Dinosaur watching :  As you know from the special newsletter earlier this week, Independence Air is no more, with its last flight having landed late Thursday.  If you flew on routes served by Independence, you can be sure fares are already increasing, as has also been increasing the share prices of airlines no longer needing to compare with Independence's low fares.  Most notably, Merrill Lynch cited this as a reason to increase their target price for US Airways shares from $36 up to $45 a share.

If you formerly flew on Independence, then you have every right to be saddened at their demise, but if you were a freeloader - flying other airlines and enjoying the benefits of fares reduced to compete with (and to kill off) Independence, you deserve no more sympathy than any other freeloader.  While it is true that Independence's business model was Quixotic, its low loads - often below 50% on many flights - combined with its low fares guaranteed the airline's demise.

If you like paying high fares on dinosaur airlines, you need no excuse for not supporting competing carriers.  But if you seek the benefits of competition - lower fares and more frequent service - you need to support the competitors that bring these benefits to you.  Not enough people supported Independence.

The airline's assets - most notably gates at Dulles - will be sold off to whoever can be found to buy them as part of its Chapter 7 liquidation.  But there's one asset who is trying to auction himself off on eBay.  Describing himself as a defunct airline mascot, Dave George, aka 'The FLYi guy' was promoted from baggage handler to become the airline's official comedian.

Like almost all the other 2700 employees, he's now without a job, and is hoping this novel way of seeking future employment may pay off.

Independence may have closed down, but here's another airline hoping to start service.

Many people replied to my question about problems plugging headphones into the IFE (in flight entertainment) systems on planes.  The vast preponderance of readers reported regular problems on many flights.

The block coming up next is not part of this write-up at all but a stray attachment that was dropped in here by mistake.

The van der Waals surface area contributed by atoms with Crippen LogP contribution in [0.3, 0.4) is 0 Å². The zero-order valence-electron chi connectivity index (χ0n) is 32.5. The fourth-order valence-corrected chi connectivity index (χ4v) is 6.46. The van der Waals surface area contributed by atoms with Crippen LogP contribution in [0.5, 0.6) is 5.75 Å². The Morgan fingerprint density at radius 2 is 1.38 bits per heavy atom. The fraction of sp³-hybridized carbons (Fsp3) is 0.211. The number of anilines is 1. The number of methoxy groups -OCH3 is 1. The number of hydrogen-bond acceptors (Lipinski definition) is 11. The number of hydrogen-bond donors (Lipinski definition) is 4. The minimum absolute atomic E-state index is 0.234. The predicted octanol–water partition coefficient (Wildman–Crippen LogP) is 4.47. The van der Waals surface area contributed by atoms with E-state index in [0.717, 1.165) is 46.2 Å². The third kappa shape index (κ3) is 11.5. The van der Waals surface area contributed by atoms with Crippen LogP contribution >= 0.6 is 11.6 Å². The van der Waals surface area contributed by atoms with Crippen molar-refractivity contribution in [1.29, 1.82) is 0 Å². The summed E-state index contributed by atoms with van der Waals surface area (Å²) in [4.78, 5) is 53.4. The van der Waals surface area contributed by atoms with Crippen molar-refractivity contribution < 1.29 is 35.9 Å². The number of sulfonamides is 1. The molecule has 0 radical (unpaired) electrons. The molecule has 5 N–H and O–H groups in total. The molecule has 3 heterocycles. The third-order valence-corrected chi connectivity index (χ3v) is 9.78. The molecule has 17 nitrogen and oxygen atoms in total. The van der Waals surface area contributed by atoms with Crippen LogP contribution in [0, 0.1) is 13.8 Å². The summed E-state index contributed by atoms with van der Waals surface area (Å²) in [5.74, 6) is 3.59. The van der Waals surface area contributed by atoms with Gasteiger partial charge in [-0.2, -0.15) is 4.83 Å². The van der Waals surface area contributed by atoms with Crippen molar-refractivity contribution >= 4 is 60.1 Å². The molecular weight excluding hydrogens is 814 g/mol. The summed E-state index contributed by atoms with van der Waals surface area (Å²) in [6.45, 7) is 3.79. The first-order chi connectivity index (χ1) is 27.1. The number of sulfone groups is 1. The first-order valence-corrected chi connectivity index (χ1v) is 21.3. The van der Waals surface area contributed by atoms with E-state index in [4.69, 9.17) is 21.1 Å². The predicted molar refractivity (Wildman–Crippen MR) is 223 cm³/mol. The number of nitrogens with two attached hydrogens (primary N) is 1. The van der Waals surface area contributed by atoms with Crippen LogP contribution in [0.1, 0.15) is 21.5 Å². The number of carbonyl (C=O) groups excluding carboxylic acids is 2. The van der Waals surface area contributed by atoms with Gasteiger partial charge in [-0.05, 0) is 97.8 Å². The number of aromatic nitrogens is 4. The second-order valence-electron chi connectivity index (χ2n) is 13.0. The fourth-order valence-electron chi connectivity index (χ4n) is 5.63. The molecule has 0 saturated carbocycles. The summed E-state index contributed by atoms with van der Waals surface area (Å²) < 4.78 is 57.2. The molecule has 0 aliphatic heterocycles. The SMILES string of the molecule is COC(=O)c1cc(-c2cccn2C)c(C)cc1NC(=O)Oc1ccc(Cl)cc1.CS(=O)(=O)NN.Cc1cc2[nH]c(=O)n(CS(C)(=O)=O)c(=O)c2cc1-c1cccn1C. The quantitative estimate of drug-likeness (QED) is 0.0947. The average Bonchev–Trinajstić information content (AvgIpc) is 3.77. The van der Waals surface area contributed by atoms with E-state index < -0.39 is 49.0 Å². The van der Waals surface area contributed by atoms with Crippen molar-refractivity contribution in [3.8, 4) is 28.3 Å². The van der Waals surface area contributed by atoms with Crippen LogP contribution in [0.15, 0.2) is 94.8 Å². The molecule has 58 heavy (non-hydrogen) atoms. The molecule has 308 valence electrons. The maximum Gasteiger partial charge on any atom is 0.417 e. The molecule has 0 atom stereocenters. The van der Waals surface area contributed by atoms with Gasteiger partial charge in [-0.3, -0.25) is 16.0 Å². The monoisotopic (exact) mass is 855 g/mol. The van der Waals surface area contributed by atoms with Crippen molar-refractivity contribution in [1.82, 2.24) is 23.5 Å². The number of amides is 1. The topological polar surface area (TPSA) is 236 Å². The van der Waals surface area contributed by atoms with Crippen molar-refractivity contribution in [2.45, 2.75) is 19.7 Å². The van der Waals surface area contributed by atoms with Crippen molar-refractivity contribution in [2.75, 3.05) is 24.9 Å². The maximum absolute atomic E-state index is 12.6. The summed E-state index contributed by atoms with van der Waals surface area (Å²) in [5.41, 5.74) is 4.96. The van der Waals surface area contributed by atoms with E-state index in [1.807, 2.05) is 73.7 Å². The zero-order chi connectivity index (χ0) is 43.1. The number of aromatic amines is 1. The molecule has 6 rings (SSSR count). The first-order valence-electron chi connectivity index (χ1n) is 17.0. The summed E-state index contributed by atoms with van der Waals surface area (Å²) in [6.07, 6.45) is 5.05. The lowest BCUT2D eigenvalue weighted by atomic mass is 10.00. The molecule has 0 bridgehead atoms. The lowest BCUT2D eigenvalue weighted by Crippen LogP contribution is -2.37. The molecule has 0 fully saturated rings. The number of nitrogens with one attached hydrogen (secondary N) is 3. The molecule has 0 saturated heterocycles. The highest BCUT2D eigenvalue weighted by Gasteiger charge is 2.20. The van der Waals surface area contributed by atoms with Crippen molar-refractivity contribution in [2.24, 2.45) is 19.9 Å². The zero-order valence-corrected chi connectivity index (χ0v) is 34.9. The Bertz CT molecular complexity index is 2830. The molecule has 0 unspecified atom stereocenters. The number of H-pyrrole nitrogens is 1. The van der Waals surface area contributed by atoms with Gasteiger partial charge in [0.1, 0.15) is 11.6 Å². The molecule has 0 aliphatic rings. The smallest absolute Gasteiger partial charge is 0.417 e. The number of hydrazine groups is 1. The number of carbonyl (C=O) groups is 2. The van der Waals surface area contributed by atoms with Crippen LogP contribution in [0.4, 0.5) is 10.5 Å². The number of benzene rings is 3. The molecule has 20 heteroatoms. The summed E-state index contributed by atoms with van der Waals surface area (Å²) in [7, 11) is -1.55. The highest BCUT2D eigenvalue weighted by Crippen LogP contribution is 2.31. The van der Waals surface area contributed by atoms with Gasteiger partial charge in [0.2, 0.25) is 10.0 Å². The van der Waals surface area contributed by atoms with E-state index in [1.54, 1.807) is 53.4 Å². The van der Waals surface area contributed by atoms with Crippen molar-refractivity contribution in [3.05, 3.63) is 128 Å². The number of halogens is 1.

Most interesting, however, were a couple of emails from Geoff Underwood, who talked about both the underlying problem and also the available solution, which just so happens to be offered by his own company, Inflight Peripherals Limited, based on the Isle of Wight.  Geoff tells us :

Most of the jacks you find on an aircraft are bought from a low cost supplier, and don't withstand the special punishment they get on an aircraft. Under 'normal' conditions (which an aircraft is definitely NOT), most commercially available jacks will fail after about 5,000 insertions of a headset plug.

Our company makes replacements for the jacks found on most airline seats, and we have successfully tested our "long life" jack to beyond 100,000 headset plug insertions.

Airplane use is much harsher than normal use.  The 5,000 figure is for direct insertions in a lab environment, and aren't truly representative of real life. Real life is impossible to replicate in the lab, because real life, on an airplane, includes people shoving chewing gum and other unmentionables into the jack. And then they get up from their seats with their headsets around their necks, and rip the headset plug out of the jack sideways.

Depending on the type of routes a plane flies, we estimate a typical jack can have up to 3,500 insertions in a single year, and when you factor in the harsh use factors, it is fair to say a typical jack lasts for as little as a year in airplane service.

What we've done with our jacks is to try to think about the types of problems that occur in airplane use.  For example our jacks have a hole all the way through, so that they are effectively self-cleaning. They also have a small radius on the entry, so that when people rip the plugs out sideways, there's less chance that the plug will catch as its pulled out. We use high grade materials for our terminals, so that they don't fatigue so quickly....lots of stuff like that (You never thought there was so much in it, eh??).

You will also note that we've taken an alternative approach too, with our Rapid Fit Jack. We don't claim this is much more reliable...its just easier to fix when it does break, meaning you don't have broken audio on multiple segments and improved total cost of ownership.